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Thread: Wing Chun: Inside or Outside?

  1. #1
    Sandman2[Wing Chun] Guest

    Wing Chun: Inside or Outside?

    Hey all,
    Just wondering for you fellow Wing Chun'ers out there, when you are engaged with an opponent, do you fight more on the "inside" (staying to the zone between the fighter's hands, facing them dead on from the front) or the "outside" (zoning to one side and coming in over one arm in an attempt to isolate the other side of the body). I'm asking because it seems to me from my own research, that Yip Man focused on "inside" fighting for his first wave of students (Wong Shueng Leung, Koo Sang), but most of his later students (Leung Ting, etc..) focused more on gaining the outside advangate. As such, alot of the Koo Sang techniques I've seen through Alan lamb were way more oriented on Noy activities (noy pak,lap) and were nowhere nearly so concerned with moving to the outside. My current theory is that the first wave of students may have been so good on the "inside", that the later students were forced to shift to the outside to prevent their sihings from beating the snot out of them. This also implies that perhaps the "outside" is a better place to be.... Any opinions? Kinda curious about where people like to be positioned at. Personally, I'm currently way more comfortable being on the "outside", as I like isolating one side of the opponents body. But I've recently started focusing more on the interior fighting, since it is less developed for me. Am I explaining this well? Let me know what you think! [img]/infopop/emoticons/icon_biggrin.gif[/img]
    Sandman[Wing Chun]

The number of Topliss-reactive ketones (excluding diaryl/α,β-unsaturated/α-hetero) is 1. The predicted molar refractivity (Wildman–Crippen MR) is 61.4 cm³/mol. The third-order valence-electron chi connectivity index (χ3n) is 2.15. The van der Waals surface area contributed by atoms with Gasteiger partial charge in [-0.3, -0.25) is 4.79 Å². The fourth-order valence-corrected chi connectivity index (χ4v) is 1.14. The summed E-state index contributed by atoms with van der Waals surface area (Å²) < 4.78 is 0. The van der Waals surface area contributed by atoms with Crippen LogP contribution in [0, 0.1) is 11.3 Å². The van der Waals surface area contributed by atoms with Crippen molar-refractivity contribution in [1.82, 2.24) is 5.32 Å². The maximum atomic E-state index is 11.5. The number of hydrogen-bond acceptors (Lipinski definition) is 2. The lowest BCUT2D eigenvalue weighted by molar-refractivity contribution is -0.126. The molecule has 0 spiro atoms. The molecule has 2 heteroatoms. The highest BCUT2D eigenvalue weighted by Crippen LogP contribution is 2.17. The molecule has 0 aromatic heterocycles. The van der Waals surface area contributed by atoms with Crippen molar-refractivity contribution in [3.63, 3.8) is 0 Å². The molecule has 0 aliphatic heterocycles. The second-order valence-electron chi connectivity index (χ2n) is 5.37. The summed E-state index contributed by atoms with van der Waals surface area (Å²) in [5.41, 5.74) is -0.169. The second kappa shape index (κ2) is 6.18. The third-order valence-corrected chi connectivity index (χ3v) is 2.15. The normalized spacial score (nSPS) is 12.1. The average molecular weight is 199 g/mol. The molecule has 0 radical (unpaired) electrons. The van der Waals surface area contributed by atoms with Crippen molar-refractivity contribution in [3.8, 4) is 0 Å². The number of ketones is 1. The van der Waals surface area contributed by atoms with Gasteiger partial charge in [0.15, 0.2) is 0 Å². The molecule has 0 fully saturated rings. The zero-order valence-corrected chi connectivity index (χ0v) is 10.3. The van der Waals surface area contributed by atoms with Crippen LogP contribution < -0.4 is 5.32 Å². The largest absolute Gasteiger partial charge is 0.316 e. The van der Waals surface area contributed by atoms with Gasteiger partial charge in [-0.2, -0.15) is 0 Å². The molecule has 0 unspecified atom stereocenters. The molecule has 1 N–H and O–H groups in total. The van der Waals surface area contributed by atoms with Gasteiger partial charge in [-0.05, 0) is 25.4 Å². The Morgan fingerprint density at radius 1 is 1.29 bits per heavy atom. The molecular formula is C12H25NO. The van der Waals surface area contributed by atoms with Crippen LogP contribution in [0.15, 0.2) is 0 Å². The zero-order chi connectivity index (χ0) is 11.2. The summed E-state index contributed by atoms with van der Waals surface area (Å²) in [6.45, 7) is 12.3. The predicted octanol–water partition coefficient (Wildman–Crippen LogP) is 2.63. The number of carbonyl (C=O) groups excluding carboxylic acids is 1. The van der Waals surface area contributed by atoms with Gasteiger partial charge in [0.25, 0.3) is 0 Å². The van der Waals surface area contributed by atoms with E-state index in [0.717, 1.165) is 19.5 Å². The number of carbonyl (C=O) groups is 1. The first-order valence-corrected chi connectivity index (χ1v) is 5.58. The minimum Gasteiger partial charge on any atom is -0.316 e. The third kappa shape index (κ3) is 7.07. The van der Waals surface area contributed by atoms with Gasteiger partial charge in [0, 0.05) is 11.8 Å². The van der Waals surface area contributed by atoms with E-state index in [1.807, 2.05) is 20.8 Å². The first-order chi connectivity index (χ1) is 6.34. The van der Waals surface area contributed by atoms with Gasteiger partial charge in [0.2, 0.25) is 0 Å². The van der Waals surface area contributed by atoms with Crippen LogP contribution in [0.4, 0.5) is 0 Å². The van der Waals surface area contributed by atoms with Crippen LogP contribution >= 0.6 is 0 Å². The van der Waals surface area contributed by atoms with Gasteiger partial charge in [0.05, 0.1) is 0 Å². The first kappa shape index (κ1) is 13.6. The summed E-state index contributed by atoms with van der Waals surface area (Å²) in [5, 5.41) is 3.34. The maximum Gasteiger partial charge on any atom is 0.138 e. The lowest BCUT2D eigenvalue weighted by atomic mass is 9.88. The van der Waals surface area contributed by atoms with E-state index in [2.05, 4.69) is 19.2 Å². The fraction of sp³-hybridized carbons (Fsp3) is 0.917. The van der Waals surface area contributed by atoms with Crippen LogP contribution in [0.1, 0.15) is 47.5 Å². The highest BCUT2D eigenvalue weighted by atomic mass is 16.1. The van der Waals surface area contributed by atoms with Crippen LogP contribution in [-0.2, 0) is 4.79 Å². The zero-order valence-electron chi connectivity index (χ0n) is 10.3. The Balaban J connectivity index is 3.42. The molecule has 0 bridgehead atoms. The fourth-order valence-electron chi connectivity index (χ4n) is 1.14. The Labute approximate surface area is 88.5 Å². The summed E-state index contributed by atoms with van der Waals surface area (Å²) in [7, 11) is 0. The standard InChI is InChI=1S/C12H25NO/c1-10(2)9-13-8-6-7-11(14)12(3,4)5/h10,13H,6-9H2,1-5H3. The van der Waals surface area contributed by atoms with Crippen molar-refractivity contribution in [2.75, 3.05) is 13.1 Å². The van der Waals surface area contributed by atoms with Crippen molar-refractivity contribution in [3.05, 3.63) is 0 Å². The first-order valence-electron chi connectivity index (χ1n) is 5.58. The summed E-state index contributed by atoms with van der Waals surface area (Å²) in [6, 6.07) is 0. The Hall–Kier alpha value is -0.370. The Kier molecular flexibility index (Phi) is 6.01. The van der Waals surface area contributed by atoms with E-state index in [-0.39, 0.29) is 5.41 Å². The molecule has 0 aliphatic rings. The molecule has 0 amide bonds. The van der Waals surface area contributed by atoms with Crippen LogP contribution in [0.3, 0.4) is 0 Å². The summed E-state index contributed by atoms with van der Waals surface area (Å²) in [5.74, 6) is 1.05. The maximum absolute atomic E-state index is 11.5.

From the book "Advanced Wing Chun Kung Fu"
    figure 248a: The assailant moves in to attack with a large cleaver like knife. Fortunately, Master Yim is holding a squash racket.

  2. #2
    Funny you should mention it! I don't know for sure which I logically prefer in the cold light of reason, but I know that I find myself on the outside WAY too much during chi sao.

    I've been making a concerted effort to get inside more AND to be aware of when I'm creeping out. On the plus side, I've had to develop good reflexes and a quick waist to make up for all the beautiful openings my outside positioning is giving my fellow students...I've also got a hern sao/palm strike combo that works for me when I'm "out there."

    Point is, I'm not sure which is better...when other people get inside on me, they can pretty much have their way with my center...

    Reverend Tim

  3. #3
    Hi Sandman,

    In my very personal opinion, both attacking from inner and outer gate has their time, the most important is to understand the concept of "if the center is strong, attack from outside; if the center is weak, attack from inside". Attacking from inside has certain advantages that attacking from outer gate do not have and vice versa. Hence, timing and ability to sense the opening are crucial.

    In Slant body Wing Chun as taught by Mui sifu of Mass., I believe the practitioners prefer attacking from outer gate though combinations like "Lan Sao Chong Chui" is one of their inner gate technique that works rather well. Reverend Tim might be able to elaborate more on this.....